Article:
Step 2: Preservatives, often called borates
The second step in the restoration process is the application of preservatives, or borates. There are two choices when it comes to preservatives—the first is pure borate, which is a chemical that we mix with water to spray onto the logs. It is toxic to many kinds of insects and fungi, but it is harmless to humans and pets. It has about the same level of toxicity to humans as table salt does. This is a product that can only be applied to bare wood, so it is necessary to have the surface media blasted or chemically stripped prior to application. It will only achieve its purpose if it is applied to bare wood.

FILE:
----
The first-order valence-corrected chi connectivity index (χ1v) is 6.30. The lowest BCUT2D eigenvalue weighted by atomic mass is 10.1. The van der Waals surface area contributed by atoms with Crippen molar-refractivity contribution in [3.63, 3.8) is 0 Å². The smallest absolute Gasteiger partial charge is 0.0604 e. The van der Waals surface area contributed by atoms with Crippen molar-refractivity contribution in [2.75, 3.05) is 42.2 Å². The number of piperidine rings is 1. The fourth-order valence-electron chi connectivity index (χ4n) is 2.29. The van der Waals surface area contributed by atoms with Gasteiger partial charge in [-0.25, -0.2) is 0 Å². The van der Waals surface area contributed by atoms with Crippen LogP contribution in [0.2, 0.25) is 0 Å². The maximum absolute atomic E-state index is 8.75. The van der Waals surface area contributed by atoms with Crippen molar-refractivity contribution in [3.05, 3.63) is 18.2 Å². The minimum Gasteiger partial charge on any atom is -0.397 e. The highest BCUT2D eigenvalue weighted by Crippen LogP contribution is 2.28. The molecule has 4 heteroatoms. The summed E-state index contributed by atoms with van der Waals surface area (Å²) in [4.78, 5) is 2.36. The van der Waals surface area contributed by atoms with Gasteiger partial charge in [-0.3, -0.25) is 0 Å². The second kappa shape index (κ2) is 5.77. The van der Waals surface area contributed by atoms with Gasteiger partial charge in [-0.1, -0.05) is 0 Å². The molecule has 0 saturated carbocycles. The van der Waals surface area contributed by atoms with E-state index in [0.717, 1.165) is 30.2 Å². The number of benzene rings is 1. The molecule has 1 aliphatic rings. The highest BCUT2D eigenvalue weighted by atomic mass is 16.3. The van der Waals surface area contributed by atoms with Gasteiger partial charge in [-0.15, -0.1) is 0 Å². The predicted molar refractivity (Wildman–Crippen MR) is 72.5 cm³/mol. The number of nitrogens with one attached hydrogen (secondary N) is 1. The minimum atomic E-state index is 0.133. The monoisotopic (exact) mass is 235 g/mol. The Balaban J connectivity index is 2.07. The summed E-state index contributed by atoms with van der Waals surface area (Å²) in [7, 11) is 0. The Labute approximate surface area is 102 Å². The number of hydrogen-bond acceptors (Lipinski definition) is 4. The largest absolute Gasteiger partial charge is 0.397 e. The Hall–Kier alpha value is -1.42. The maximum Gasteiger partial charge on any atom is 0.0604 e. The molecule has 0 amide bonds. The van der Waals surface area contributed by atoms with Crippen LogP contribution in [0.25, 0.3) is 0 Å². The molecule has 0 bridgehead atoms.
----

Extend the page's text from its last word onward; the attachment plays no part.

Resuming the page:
The second choice is a glycol-borate, which actually soaks deep into the log, killing all fungus and most insects that it comes in contact with. This is a more expensive and intensive treatment, but will work for life if the exterior finish of the logs is maintained.
After the stripping and rinsing process, we apply the borate by spray. To our knowledge, this the most potentially effective way to prevent log rot and some insect issues. It is, however, not a guarantee or a magical solution. All the borate in the world won’t overcome poor construction of poor sealants. It is simply one more level of defense that we use in the life-long battle to preserve your log home.